- Take time before going to the hospital to arrange for your life after surgery:
- Move anything you use a lot to an easy to reach spot.
- Remove safety hazards that may cause you to fall or lose your balance.
- Arrange to have family or friends around to help you.
- You will likely be told not to eat or drink the night before the surgery.
- Ask your doctor to tell you what to expect from this surgery.
What will happen during your activL Artificial Disc surgery?
In the operating room:
- You will lie on your back on a table and be put into a deep sleep (general anesthesia).
- Once asleep your belly area will be washed. A clean (sterile) sheet will be taped around your belly.
- A 2-3 inch (5-8 centimeter) long cut (incision) will be made on your lower belly. Your doctor will move the muscles and blood vessels to the side. This will make a tunnel to your spine.
- Your doctor will remove the damaged discs and put in the proper size activL Artificial Disc. Fluoroscopy (X-rays) may be taken during surgery to check the placement of the activL Artificial Disc.
- The cut muscle and skin will be sewn together with surgical thread (sutures). A bandage or biologic glue will be placed across the cut.
- While asleep, you will be moved to a new area (recovery room). Nurses will check your blood pressure, heart rate, and breathing. If you are in pain, you may be given medicine.
- Once awake, you may be moved to a different room.
What will happen after your activL Artificial Disc surgery?
Ask your doctor to describe how you will feel and what you will need to do after surgery. Replacing your disc with the activL Artificial Disc is a major surgery. Getting better will take time. How fast you get better will depend on your age, your general health, and the reason for your surgery. Your doctor may recommend exercise with the help of a physical therapist. As with any surgery, it is very important to follow your doctor’s directions after surgery.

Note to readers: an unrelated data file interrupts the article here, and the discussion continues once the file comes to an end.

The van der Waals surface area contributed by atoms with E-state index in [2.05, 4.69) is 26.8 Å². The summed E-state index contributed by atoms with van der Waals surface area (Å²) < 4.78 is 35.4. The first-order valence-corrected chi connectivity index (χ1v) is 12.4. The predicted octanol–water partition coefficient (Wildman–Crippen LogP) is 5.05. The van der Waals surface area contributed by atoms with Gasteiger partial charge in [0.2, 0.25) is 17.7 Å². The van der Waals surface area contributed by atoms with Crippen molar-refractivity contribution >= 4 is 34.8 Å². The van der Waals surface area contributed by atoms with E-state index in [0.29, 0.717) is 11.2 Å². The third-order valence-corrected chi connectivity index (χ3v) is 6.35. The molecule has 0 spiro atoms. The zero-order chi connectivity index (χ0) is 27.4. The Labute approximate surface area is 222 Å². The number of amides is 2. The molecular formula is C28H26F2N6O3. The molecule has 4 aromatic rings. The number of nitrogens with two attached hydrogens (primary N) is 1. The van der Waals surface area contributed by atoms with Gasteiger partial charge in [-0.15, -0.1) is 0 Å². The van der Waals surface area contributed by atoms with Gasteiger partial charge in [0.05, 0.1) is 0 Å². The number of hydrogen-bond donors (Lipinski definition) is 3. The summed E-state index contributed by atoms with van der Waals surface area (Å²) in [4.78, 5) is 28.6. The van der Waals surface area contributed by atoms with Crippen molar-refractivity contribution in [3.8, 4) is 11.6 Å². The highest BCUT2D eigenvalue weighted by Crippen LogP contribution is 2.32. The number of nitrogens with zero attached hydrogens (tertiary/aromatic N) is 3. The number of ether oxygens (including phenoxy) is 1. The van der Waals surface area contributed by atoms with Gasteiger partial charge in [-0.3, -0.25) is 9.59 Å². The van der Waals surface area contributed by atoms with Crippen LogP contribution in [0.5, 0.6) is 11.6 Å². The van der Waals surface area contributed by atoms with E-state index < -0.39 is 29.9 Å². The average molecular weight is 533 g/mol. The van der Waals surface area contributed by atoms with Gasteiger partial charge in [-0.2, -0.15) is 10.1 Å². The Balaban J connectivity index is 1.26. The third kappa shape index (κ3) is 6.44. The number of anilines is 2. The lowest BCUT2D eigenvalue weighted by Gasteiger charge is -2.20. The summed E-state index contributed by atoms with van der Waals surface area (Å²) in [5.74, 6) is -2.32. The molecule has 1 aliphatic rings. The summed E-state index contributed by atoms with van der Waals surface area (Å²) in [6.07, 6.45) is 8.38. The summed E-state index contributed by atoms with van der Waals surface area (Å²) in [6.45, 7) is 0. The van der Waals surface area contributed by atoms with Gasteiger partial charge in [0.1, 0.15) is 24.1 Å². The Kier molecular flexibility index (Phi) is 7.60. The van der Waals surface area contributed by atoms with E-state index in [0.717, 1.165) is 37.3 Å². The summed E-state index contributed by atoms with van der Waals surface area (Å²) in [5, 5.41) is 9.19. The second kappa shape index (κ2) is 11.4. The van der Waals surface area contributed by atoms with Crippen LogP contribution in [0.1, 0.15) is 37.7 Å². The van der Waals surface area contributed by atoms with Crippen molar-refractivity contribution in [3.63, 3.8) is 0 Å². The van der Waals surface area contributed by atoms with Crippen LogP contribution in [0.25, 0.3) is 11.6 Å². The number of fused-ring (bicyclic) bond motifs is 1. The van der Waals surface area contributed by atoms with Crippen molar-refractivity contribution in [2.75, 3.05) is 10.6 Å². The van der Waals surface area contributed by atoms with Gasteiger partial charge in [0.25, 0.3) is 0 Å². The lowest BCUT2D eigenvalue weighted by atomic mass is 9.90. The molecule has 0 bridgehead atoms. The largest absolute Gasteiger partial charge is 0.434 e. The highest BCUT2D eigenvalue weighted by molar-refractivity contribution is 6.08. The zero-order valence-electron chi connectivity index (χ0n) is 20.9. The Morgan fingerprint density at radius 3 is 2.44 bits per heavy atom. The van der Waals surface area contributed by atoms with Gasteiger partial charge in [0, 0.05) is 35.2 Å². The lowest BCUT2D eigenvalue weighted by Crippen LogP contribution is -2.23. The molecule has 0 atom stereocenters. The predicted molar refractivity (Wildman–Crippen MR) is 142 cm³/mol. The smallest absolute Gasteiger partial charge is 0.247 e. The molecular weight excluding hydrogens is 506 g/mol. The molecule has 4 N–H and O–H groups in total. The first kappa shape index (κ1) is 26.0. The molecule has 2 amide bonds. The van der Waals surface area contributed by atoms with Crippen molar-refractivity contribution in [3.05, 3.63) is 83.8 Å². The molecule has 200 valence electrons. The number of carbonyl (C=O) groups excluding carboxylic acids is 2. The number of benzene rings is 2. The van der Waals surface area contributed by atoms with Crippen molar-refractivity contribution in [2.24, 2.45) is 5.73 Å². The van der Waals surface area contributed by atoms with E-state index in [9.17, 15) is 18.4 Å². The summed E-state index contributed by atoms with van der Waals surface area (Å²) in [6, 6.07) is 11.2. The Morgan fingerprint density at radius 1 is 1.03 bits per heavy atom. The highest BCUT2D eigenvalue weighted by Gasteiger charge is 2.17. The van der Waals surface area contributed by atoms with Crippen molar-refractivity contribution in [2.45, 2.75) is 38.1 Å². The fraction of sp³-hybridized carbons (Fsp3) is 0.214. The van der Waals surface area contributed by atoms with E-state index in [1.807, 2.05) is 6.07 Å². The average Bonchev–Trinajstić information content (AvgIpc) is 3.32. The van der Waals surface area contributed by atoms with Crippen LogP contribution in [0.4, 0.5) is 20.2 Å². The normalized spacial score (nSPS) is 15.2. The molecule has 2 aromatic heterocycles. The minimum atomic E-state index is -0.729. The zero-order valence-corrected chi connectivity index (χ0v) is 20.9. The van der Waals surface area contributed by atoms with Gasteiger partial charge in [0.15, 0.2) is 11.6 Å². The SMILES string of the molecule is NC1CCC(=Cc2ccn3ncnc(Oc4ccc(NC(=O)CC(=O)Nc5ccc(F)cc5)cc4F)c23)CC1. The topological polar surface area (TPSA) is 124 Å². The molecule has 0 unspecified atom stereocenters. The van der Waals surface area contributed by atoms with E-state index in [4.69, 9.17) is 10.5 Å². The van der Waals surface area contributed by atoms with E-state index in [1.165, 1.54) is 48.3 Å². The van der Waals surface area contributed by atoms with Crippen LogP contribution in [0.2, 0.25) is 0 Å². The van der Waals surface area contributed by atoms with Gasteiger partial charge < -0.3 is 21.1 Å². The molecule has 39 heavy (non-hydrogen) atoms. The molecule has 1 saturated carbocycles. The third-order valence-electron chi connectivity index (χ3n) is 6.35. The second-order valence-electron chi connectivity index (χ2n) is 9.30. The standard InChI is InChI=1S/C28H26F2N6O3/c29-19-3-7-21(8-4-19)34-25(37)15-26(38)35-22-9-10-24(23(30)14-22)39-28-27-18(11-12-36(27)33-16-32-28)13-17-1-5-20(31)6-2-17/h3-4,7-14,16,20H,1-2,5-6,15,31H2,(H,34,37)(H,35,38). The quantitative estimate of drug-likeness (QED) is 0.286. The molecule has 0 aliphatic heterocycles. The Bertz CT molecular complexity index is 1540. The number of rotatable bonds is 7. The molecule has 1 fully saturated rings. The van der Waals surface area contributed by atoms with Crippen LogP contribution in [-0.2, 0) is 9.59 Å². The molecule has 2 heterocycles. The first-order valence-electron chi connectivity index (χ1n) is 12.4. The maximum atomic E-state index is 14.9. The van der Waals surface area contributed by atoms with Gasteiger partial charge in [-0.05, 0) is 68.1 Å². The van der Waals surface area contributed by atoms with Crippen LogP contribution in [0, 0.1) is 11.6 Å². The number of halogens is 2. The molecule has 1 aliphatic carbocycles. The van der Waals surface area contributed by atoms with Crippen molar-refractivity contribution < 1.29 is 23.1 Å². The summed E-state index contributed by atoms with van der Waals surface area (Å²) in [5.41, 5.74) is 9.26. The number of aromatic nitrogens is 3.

Here are some examples of directions you may be asked to follow after your surgery. Your doctor’s directions may be different:
- You will likely stay one to three nights in the hospital.
- You will likely be asked to sit, stand, and walk within 24 hours after the surgery.
- You may be asked to wear a back brace to help lessen back movement for about a week after surgery.
- You may be given medicine (by mouth) for pain or sickness of the stomach (nausea).
- You will be given a new, clean bandage for your incision as needed. The doctor or nurse may show you how to change the bandage.
- You will be asked to set up a time to visit your doctor to check your healing. Your doctor may take X-rays to look at the activL Artificial Disc placement in your back.
- After your surgery, do not do any heavy lifting, excessive bending of your back, or any long or difficult activity. You may need to limit your activity for weeks to months depending on your level of healing. Your doctor will give you more specific directions on when it is OK to return to your normal bending and turning.
- After your surgery, talk to your doctor about the proper way to recover including a physical therapy plan.
It is very important to closely follow your doctor’s specific instructions so that you recover as quickly as possible and have the best possible outcome.